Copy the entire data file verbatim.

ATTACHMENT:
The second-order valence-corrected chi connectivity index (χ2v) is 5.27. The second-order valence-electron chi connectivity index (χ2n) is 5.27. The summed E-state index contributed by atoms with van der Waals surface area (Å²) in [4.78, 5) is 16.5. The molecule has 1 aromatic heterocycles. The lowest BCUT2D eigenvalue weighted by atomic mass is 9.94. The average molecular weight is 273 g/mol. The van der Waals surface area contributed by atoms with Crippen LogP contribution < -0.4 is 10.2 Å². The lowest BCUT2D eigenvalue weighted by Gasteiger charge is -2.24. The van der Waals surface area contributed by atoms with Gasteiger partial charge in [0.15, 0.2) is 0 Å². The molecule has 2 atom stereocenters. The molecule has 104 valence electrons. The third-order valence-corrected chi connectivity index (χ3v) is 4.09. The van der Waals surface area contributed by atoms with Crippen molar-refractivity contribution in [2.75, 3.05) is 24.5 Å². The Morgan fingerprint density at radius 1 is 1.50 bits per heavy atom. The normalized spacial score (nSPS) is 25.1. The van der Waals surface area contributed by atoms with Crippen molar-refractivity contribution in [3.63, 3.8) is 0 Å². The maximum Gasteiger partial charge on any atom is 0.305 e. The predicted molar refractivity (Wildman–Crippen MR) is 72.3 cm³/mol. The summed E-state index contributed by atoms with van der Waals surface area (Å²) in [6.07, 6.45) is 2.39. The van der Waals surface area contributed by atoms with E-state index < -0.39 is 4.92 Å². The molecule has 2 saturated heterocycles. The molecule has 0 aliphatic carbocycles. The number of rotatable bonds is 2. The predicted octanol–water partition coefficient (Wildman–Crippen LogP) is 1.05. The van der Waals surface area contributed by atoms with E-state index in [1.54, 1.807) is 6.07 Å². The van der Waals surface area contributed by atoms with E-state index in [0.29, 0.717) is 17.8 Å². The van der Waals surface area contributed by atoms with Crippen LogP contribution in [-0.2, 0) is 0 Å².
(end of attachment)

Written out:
The second-order valence-corrected chi connectivity index (χ2v) is 5.27. The second-order valence-electron chi connectivity index (χ2n) is 5.27. The summed E-state index contributed by atoms with van der Waals surface area (Å²) in [4.78, 5) is 16.5. The molecule has 1 aromatic heterocycles. The lowest BCUT2D eigenvalue weighted by atomic mass is 9.94. The average molecular weight is 273 g/mol. The van der Waals surface area contributed by atoms with Crippen LogP contribution < -0.4 is 10.2 Å². The lowest BCUT2D eigenvalue weighted by Gasteiger charge is -2.24. The van der Waals surface area contributed by atoms with Gasteiger partial charge in [0.15, 0.2) is 0 Å². The molecule has 2 atom stereocenters. The molecule has 104 valence electrons. The third-order valence-corrected chi connectivity index (χ3v) is 4.09. The van der Waals surface area contributed by atoms with Crippen molar-refractivity contribution in [2.75, 3.05) is 24.5 Å². The Morgan fingerprint density at radius 1 is 1.50 bits per heavy atom. The normalized spacial score (nSPS) is 25.1. The van der Waals surface area contributed by atoms with Crippen molar-refractivity contribution in [3.63, 3.8) is 0 Å². The maximum Gasteiger partial charge on any atom is 0.305 e. The predicted molar refractivity (Wildman–Crippen MR) is 72.3 cm³/mol. The summed E-state index contributed by atoms with van der Waals surface area (Å²) in [6.07, 6.45) is 2.39. The van der Waals surface area contributed by atoms with E-state index < -0.39 is 4.92 Å². The molecule has 2 saturated heterocycles. The molecule has 0 aliphatic carbocycles. The number of rotatable bonds is 2. The predicted octanol–water partition coefficient (Wildman–Crippen LogP) is 1.05. The van der Waals surface area contributed by atoms with E-state index in [1.54, 1.807) is 6.07 Å². The van der Waals surface area contributed by atoms with E-state index in [0.29, 0.717) is 17.8 Å². The van der Waals surface area contributed by atoms with Crippen LogP contribution in [-0.2, 0) is 0 Å².